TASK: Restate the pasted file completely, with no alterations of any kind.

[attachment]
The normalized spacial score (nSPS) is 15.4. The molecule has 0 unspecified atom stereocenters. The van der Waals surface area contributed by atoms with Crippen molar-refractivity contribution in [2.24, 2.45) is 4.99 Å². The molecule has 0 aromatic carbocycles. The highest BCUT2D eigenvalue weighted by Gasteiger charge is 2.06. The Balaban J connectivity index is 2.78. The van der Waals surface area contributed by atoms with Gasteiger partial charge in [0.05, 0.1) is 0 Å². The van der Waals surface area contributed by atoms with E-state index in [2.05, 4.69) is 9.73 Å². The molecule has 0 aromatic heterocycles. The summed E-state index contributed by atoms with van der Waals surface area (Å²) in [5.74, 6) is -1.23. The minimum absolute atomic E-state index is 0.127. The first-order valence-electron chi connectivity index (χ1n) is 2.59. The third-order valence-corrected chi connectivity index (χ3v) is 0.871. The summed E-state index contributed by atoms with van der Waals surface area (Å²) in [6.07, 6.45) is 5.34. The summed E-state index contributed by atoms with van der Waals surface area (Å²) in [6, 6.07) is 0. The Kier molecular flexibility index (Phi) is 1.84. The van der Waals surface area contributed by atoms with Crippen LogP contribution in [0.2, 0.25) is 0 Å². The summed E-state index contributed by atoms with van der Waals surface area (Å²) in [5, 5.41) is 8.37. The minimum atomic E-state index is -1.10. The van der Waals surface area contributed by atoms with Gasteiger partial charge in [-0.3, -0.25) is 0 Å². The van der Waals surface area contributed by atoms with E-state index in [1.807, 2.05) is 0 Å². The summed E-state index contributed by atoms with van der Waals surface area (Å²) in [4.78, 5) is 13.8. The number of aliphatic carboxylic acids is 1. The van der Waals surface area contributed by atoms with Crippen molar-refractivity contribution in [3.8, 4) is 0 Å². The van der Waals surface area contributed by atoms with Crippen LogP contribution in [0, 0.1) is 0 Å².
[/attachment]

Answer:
The normalized spacial score (nSPS) is 15.4. The molecule has 0 unspecified atom stereocenters. The van der Waals surface area contributed by atoms with Crippen molar-refractivity contribution in [2.24, 2.45) is 4.99 Å². The molecule has 0 aromatic carbocycles. The highest BCUT2D eigenvalue weighted by Gasteiger charge is 2.06. The Balaban J connectivity index is 2.78. The van der Waals surface area contributed by atoms with Gasteiger partial charge in [0.05, 0.1) is 0 Å². The van der Waals surface area contributed by atoms with E-state index in [2.05, 4.69) is 9.73 Å². The molecule has 0 aromatic heterocycles. The summed E-state index contributed by atoms with van der Waals surface area (Å²) in [5.74, 6) is -1.23. The minimum absolute atomic E-state index is 0.127. The first-order valence-electron chi connectivity index (χ1n) is 2.59. The third-order valence-corrected chi connectivity index (χ3v) is 0.871. The summed E-state index contributed by atoms with van der Waals surface area (Å²) in [6.07, 6.45) is 5.34. The summed E-state index contributed by atoms with van der Waals surface area (Å²) in [6, 6.07) is 0. The Kier molecular flexibility index (Phi) is 1.84. The van der Waals surface area contributed by atoms with Crippen LogP contribution in [0.2, 0.25) is 0 Å². The summed E-state index contributed by atoms with van der Waals surface area (Å²) in [5, 5.41) is 8.37. The minimum atomic E-state index is -1.10. The van der Waals surface area contributed by atoms with Gasteiger partial charge in [-0.3, -0.25) is 0 Å². The van der Waals surface area contributed by atoms with E-state index in [1.807, 2.05) is 0 Å². The summed E-state index contributed by atoms with van der Waals surface area (Å²) in [4.78, 5) is 13.8. The number of aliphatic carboxylic acids is 1. The van der Waals surface area contributed by atoms with Crippen molar-refractivity contribution in [3.8, 4) is 0 Å². The van der Waals surface area contributed by atoms with Crippen LogP contribution in [0, 0.1) is 0 Å².